“I see a dark one in there. That’s not normal,” said the ultrasound technician, scanning my lymph nodes, and I know, and she knows, she’s not allowed to say that.
My voice strains easily. My neck has hurt for over nine months. In September, I was in a car accident; a fierce rear-ending snapped my head back, then forward, so hard the ponytail holder fell out of my hair. My face tingled, then went numb in the aftermath. The pain, unmitigated with physical therapy, massage, acupuncture, and promises to God, lingers and crawls up my skull and down my shoulders. My doctor ordered an MRI to assess the damage to my neck.
Incidental findings of thyroid nodules are common. Most are benign.
“Your nodule has some characteristics consistent with follicular neoplasm,” said the surgeon. “On a scale from one to six, with one being benign, yours is a four.”
They are careful not to say cancer. Or tumor. The endocrinologist gives it to me straight. “It’s your choice. You can wait, and they can do another biopsy in a few months and you’ll have it out then, or you can do this now and put it behind you.”
I’m lucky. The doctors say my half-a-thyroid shows every sign it will work like a full one. I hesitate. I dread the surgery and despite the biopsy results, have my doubts about the diagnosis.
My mother was the child of a devout Catholic convert. Devout herself, she insisted on observing the Feast of Saint Blaise, an optional event. The evening ceremony had congregants lining up to receive the Blessing of the Throats, to ward off ailments during the winter.
Bored to death, with no music and mostly old people, there wasn’t anything to occupy me while I waited my turn for the blessing. Mom insisted we stay for the entire mass, too. She never allowed us to skip out after communion like some of my high school friends’ families.
There were three priests giving the blessings: not nearly enough to make it go fast. I killed time, reliving my last date with my boyfriend, fantasizing about what we might do when we were together again. My mother nudged my back when it was my turn, and I stepped forward.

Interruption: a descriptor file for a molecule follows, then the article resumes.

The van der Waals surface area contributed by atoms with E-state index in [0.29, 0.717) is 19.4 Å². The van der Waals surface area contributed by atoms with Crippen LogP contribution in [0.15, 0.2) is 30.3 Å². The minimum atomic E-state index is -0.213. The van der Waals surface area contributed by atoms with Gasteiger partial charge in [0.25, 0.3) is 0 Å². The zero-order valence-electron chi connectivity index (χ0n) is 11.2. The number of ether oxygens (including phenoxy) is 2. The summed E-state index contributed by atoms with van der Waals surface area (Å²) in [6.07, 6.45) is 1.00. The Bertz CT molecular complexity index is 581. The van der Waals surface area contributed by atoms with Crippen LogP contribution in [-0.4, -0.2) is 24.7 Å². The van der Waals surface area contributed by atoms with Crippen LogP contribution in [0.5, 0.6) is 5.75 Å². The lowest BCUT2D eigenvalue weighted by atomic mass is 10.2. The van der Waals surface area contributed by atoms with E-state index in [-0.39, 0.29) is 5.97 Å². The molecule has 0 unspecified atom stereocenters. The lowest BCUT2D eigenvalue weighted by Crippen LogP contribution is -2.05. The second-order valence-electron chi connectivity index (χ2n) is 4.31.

The priest held two unlit candles, crossed at my throat and said, “Through the intercession of Saint Blaise, bishop and martyr, may God deliver you from every disease of the throat and from every other illness.” He raised his right hand before me and made the sign of the cross, “In the name of the Father, and of the Son, and of the Holy Spirit.”
I turned and headed for the back of the church to wait for my mother to receive her blessing. I knew she would take her time, nodding to the sisters, and kneeling to say yet another prayer. It was embarrassing to watch her smile and whisper, “Hello, Sister,” to every nun, even the ones she didn’t know. I looked around, and the coast was clear; the other kids’ parents hadn’t made them attend the Feast of St. Blaise. I buttoned my coat and wound my scarf, ready to escape and get back to homework and late-night phone calls.
I sit in a fancy medical recliner as the surgeon answers many of my questions. This, I realize, is the foreplay of the appointment.
“Have you ever had neck surgery?” he asks.
“No! I still have my wisdom teeth.” I say, babbling. Nervous.
“Really? So do I! OK, let’s see what we have here. I will feel your lymph nodes and then see if I can feel the tumor.”
He moves behind me and gently wraps his hands around my throat. A flicker of panic. I think of Saint Blaise. I think of the candles. With long fingers, he presses here and there, then pauses, low, on the front of my neck.
“Can you feel it?” I ask.
“Yep, it’s right there.” He comes back around to face me. “It’s a simple procedure. I’ve done thousands.” I read about the risks. The laryngeal nerve lies close to the thyroid. If he nicks it, I could lose my voice.
His face is kind. His hands are confident. He has four children and his wisdom teeth intact. I sign the forms.